Student or Learner
The two men appeared out of nowhere, a few yards apart in the narrow, moonlit lane.
-Chapter 1 of Harry Potter and the Deathly Hallows: The Dark Lord
According to this web site, English native speakers use the definite article in front of a noun when they believe the hearer/reader knows exactly what they are referring to. But the sentence above is the very first sentence in Harry Potter and the Deathly hallows. We don't know anything about the two men and the narrow, moonlit lane.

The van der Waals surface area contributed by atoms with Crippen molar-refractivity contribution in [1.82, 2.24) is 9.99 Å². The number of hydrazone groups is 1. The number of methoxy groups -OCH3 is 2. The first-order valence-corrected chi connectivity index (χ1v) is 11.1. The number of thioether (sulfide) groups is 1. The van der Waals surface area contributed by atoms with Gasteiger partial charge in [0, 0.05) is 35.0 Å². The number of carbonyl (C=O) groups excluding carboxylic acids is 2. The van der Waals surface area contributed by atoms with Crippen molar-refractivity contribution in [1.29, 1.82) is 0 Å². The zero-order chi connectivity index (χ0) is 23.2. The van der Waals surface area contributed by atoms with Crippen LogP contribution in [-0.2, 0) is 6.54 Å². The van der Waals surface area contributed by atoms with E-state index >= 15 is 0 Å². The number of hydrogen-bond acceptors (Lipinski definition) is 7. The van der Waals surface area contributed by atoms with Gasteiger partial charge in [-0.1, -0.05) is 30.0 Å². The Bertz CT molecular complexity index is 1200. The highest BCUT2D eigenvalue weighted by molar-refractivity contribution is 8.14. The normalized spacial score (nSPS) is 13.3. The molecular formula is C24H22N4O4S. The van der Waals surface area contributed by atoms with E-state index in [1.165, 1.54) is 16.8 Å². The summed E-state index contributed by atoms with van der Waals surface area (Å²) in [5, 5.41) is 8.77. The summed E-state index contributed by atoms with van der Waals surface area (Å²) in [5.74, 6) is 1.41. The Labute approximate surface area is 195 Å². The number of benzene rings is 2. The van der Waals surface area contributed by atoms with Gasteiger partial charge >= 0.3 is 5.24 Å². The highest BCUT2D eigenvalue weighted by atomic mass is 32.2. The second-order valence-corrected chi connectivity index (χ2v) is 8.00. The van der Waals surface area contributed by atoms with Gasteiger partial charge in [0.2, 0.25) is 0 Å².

I looked up the use of the definite article on books and the Internet. But I couldn't find out why the definite article is used in front of that nouns.
Could you explain why the definite article is used?
Your definition covers only one use. Commonly, the definite article is used before nouns that name a specific thing or things. The two men were specific men (not just any men) and and the lane was a specific lane (not just any lane.
Pope of the Dictionary.com Forum